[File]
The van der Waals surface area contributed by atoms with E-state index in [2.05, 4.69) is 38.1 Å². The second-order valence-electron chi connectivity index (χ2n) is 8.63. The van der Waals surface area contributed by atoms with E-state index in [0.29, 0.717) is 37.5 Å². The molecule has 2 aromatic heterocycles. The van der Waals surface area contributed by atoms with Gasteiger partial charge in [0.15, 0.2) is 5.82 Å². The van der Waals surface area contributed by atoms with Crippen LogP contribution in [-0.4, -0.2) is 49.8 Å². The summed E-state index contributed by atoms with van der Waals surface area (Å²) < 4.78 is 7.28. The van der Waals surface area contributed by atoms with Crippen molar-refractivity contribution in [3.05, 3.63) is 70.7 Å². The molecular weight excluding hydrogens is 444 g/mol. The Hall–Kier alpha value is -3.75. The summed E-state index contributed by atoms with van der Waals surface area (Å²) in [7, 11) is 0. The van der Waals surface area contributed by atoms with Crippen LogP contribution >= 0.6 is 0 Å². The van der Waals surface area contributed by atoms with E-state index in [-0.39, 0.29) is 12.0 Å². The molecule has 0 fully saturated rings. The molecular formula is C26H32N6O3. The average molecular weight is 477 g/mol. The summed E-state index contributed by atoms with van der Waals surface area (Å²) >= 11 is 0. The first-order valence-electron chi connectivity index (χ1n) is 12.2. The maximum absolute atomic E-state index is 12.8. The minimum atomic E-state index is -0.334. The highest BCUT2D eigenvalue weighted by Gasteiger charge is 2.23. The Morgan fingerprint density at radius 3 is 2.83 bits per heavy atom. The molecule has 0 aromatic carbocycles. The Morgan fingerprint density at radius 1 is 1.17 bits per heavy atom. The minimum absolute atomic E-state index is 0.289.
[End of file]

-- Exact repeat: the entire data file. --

The van der Waals surface area contributed by atoms with E-state index in [2.05, 4.69) is 38.1 Å². The second-order valence-electron chi connectivity index (χ2n) is 8.63. The van der Waals surface area contributed by atoms with E-state index in [0.29, 0.717) is 37.5 Å². The molecule has 2 aromatic heterocycles. The van der Waals surface area contributed by atoms with Gasteiger partial charge in [0.15, 0.2) is 5.82 Å². The van der Waals surface area contributed by atoms with Crippen LogP contribution in [-0.4, -0.2) is 49.8 Å². The summed E-state index contributed by atoms with van der Waals surface area (Å²) < 4.78 is 7.28. The van der Waals surface area contributed by atoms with Crippen molar-refractivity contribution in [3.05, 3.63) is 70.7 Å². The molecular weight excluding hydrogens is 444 g/mol. The Hall–Kier alpha value is -3.75. The summed E-state index contributed by atoms with van der Waals surface area (Å²) in [7, 11) is 0. The van der Waals surface area contributed by atoms with Crippen LogP contribution >= 0.6 is 0 Å². The van der Waals surface area contributed by atoms with E-state index in [-0.39, 0.29) is 12.0 Å². The molecule has 0 fully saturated rings. The molecular formula is C26H32N6O3. The average molecular weight is 477 g/mol. The summed E-state index contributed by atoms with van der Waals surface area (Å²) >= 11 is 0. The first-order valence-electron chi connectivity index (χ1n) is 12.2. The maximum absolute atomic E-state index is 12.8. The minimum atomic E-state index is -0.334. The highest BCUT2D eigenvalue weighted by Gasteiger charge is 2.23. The Morgan fingerprint density at radius 3 is 2.83 bits per heavy atom. The molecule has 0 aromatic carbocycles. The Morgan fingerprint density at radius 1 is 1.17 bits per heavy atom. The minimum absolute atomic E-state index is 0.289.